monday is my day

Two coat hangers hang in the hall, each with a string on which sits seven pegs. On the lower hanger – Andy’s – a gang of five white FFP2 masks dangle from the pegs. On the upper hanger – mine – a solitary mask hangs quietly from the first peg. Monday. The remaining six pegs are empty. I haven’t been out of the apartment since Monday, and it’s Monday again. Monday is my day.

Last Monday it was snowing. It was the first day that FFP2 masks were mandatory in shops and public transport. I had an appointment at the Hautarztin (dermatologist) for a mole-check. The rules are unclear whether “shops” includes doctors offices. The receptionist didn’t question my cloth mask, but the doctor was horrified – flinging open the windows and leaving the room, only returning when I was securely behind the FFP2 mask. Of course, she had to examine my face as well as the rest of me, and instructed me to hold my breath while I removed my mask for her to see my face.

We’re told that FFP2 masks can be reused, if they are placed in an 80-90 degree oven for an hour, or if they are hung at room temperature for seven days. Hence the hangers.

Over the weekend, the snow melted away, but today it’s snowing again. I walked to the library to return some of Andy’s books (with great foresight, she stocked up before the libraries were closed). It’s proper snow – big soft white flakes that linger on your nose, whiten the streets again after each cautious passing car and crunch under my boots. I have my FFP2 mask with me just in case, but I’m not going inside anywhere. The library is closed but the mouth of the return slot opens obediently after I show it Andy’s library card, and the books are swallowed up.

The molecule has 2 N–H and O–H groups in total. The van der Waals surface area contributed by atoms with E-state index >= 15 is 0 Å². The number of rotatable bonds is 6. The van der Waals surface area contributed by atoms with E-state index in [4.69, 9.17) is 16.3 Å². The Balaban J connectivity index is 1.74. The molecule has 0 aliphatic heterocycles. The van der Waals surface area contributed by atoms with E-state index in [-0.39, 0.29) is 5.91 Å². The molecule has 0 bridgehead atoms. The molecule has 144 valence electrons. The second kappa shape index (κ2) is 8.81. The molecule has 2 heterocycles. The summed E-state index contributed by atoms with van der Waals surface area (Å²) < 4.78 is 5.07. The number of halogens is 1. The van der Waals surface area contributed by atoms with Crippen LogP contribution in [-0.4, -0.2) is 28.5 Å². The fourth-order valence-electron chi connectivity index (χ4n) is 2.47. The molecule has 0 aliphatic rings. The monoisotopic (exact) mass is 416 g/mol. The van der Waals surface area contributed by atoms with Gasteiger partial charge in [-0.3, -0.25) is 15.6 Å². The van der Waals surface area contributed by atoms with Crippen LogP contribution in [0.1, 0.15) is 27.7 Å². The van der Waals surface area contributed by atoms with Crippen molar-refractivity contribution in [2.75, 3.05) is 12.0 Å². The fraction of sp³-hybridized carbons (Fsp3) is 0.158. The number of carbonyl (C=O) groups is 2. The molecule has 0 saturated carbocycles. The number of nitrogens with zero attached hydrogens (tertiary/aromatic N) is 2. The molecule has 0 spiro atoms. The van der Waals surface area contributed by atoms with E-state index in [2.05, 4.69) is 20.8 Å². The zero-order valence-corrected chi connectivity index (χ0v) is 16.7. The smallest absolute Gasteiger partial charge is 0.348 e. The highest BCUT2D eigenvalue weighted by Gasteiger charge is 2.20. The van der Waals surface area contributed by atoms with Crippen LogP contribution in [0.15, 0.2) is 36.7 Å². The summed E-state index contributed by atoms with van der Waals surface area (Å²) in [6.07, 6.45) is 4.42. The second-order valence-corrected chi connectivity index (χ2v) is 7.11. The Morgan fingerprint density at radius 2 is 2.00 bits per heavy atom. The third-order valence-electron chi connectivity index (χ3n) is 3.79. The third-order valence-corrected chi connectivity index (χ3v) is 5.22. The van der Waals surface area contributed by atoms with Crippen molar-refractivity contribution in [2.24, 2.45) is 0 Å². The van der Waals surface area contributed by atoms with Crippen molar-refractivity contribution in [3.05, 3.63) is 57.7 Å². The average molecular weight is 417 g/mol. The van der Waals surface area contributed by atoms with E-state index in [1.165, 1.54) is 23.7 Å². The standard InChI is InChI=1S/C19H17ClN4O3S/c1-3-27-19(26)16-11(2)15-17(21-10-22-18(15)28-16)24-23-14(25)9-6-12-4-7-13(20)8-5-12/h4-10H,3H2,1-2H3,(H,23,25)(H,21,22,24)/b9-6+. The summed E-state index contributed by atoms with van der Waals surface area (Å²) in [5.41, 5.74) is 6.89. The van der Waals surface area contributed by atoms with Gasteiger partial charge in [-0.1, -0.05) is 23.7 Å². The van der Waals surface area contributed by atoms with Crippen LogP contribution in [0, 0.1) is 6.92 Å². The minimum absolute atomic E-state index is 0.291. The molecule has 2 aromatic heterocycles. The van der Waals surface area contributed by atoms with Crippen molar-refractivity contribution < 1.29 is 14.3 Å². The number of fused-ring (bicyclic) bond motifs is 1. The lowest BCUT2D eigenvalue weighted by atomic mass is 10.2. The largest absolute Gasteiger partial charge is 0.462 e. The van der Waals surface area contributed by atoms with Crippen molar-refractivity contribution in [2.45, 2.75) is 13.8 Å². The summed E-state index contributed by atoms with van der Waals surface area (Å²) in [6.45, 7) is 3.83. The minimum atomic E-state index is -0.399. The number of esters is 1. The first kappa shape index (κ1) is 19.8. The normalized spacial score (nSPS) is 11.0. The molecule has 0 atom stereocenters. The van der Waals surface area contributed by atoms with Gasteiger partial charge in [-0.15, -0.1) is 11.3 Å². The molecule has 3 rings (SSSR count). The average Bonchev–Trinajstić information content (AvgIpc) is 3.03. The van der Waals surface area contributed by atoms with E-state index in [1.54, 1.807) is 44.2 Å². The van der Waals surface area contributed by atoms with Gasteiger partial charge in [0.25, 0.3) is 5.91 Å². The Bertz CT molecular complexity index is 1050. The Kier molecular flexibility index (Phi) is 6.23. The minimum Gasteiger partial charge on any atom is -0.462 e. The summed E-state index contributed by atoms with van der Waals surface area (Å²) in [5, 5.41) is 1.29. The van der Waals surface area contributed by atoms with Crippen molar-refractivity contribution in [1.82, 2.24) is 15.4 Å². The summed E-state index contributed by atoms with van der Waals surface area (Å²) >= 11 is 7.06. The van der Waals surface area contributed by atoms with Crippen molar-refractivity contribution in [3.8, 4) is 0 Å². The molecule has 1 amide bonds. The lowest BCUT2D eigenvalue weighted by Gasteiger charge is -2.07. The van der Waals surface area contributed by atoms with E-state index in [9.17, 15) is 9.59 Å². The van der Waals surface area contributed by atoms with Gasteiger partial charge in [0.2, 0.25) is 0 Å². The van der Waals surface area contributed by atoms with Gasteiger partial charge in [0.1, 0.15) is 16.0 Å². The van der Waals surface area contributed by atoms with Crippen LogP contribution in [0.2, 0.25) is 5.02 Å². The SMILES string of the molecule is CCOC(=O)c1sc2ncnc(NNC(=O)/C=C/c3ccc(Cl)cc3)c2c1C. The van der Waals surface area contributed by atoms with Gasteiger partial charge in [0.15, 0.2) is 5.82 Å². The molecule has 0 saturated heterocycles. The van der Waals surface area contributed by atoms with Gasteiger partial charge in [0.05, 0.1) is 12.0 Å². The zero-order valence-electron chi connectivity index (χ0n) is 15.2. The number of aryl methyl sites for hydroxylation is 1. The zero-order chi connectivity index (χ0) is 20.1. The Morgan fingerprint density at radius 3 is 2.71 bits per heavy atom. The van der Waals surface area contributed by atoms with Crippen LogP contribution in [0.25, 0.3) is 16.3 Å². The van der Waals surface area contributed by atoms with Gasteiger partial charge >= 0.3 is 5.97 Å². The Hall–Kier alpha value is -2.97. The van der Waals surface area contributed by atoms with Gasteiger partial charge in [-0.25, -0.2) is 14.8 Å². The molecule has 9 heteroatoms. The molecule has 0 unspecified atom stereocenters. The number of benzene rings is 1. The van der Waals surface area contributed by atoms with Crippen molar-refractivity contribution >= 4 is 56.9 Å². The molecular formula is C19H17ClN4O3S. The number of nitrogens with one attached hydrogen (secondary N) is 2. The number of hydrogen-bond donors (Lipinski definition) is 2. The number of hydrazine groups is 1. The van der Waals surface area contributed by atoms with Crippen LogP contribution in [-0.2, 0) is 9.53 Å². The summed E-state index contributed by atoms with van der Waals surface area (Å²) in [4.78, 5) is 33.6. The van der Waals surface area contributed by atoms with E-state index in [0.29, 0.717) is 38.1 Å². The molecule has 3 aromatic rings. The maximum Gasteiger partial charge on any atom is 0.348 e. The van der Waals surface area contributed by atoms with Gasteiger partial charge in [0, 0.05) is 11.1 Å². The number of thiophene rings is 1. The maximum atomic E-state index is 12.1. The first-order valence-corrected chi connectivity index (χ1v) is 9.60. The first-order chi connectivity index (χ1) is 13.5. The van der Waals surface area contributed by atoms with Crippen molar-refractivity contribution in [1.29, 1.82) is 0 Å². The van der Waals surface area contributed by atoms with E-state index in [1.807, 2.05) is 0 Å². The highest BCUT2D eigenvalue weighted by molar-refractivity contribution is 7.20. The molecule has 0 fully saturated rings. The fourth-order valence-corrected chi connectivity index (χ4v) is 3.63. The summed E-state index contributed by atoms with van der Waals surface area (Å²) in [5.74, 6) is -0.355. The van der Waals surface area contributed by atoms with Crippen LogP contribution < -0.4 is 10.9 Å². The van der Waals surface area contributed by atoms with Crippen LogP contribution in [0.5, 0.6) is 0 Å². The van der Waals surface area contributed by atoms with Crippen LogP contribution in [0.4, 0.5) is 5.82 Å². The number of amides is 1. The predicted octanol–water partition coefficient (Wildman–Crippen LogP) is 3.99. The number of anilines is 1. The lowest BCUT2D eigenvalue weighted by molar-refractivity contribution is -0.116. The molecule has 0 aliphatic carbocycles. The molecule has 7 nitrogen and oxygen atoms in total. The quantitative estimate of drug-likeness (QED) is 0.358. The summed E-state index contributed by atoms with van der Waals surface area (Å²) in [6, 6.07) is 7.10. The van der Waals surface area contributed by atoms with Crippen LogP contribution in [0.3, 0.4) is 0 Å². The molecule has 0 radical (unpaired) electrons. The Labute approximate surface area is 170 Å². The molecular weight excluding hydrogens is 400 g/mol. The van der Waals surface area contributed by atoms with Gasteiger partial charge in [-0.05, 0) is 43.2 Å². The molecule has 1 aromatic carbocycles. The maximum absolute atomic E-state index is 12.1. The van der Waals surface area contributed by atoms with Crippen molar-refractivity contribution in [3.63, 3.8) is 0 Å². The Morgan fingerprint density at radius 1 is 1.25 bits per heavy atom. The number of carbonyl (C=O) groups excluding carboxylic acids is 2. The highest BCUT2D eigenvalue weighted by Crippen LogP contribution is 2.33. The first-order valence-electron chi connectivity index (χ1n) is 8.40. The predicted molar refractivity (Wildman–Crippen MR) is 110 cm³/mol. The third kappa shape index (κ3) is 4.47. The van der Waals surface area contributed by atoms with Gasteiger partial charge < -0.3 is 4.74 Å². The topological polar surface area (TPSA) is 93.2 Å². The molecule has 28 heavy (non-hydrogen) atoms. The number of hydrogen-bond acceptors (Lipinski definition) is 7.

Walking back, the flakes are bigger and there’s that special snow silence. The little winterdienst vehicles are noisily clearing the footpaths (I want one! or at least to have a go on one) and above that the distant voices of playing children ring out across the neighbourhood. A man walking on the other side of the street is whistling “Always look on the bright side of life”, and I think of my friend Karla’s blog post, where she quotes the 14th century Christian mystic Julian of Norwich: “All shall be well. And all shall be well. All manner of things shall be well.”

Yes. Monday is my day, and all shall be well ­čÖé